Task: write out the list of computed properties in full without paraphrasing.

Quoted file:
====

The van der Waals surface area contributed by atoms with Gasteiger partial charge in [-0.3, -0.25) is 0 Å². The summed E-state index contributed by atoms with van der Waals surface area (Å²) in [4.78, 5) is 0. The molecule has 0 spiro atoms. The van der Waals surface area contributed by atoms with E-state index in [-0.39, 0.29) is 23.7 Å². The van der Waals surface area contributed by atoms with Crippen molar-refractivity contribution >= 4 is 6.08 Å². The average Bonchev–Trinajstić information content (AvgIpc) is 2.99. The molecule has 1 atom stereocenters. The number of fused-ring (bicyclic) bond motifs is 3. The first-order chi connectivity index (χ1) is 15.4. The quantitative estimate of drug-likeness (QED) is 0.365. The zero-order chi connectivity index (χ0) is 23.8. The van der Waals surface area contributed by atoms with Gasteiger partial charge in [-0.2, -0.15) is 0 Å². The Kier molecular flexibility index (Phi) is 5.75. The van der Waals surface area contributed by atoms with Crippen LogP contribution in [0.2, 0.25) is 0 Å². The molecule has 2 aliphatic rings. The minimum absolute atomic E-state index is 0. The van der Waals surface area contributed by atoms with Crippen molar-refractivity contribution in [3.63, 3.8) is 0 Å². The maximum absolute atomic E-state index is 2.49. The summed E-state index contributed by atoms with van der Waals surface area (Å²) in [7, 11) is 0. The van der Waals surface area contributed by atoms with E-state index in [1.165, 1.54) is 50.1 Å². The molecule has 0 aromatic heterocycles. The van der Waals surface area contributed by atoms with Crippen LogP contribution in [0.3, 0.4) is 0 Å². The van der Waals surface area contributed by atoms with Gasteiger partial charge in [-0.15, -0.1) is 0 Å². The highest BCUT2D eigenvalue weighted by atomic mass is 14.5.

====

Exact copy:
The van der Waals surface area contributed by atoms with Gasteiger partial charge in [-0.3, -0.25) is 0 Å². The summed E-state index contributed by atoms with van der Waals surface area (Å²) in [4.78, 5) is 0. The molecule has 0 spiro atoms. The van der Waals surface area contributed by atoms with E-state index in [-0.39, 0.29) is 23.7 Å². The van der Waals surface area contributed by atoms with Crippen molar-refractivity contribution >= 4 is 6.08 Å². The average Bonchev–Trinajstić information content (AvgIpc) is 2.99. The molecule has 1 atom stereocenters. The number of fused-ring (bicyclic) bond motifs is 3. The first-order chi connectivity index (χ1) is 15.4. The quantitative estimate of drug-likeness (QED) is 0.365. The zero-order chi connectivity index (χ0) is 23.8. The van der Waals surface area contributed by atoms with Gasteiger partial charge in [-0.2, -0.15) is 0 Å². The Kier molecular flexibility index (Phi) is 5.75. The van der Waals surface area contributed by atoms with Crippen LogP contribution in [0.2, 0.25) is 0 Å². The molecule has 2 aliphatic rings. The minimum absolute atomic E-state index is 0. The van der Waals surface area contributed by atoms with Crippen molar-refractivity contribution in [3.63, 3.8) is 0 Å². The maximum absolute atomic E-state index is 2.49. The summed E-state index contributed by atoms with van der Waals surface area (Å²) in [7, 11) is 0. The van der Waals surface area contributed by atoms with E-state index in [1.165, 1.54) is 50.1 Å². The molecule has 0 aromatic heterocycles. The van der Waals surface area contributed by atoms with Crippen LogP contribution in [0.3, 0.4) is 0 Å². The van der Waals surface area contributed by atoms with Gasteiger partial charge in [-0.15, -0.1) is 0 Å². The highest BCUT2D eigenvalue weighted by atomic mass is 14.5.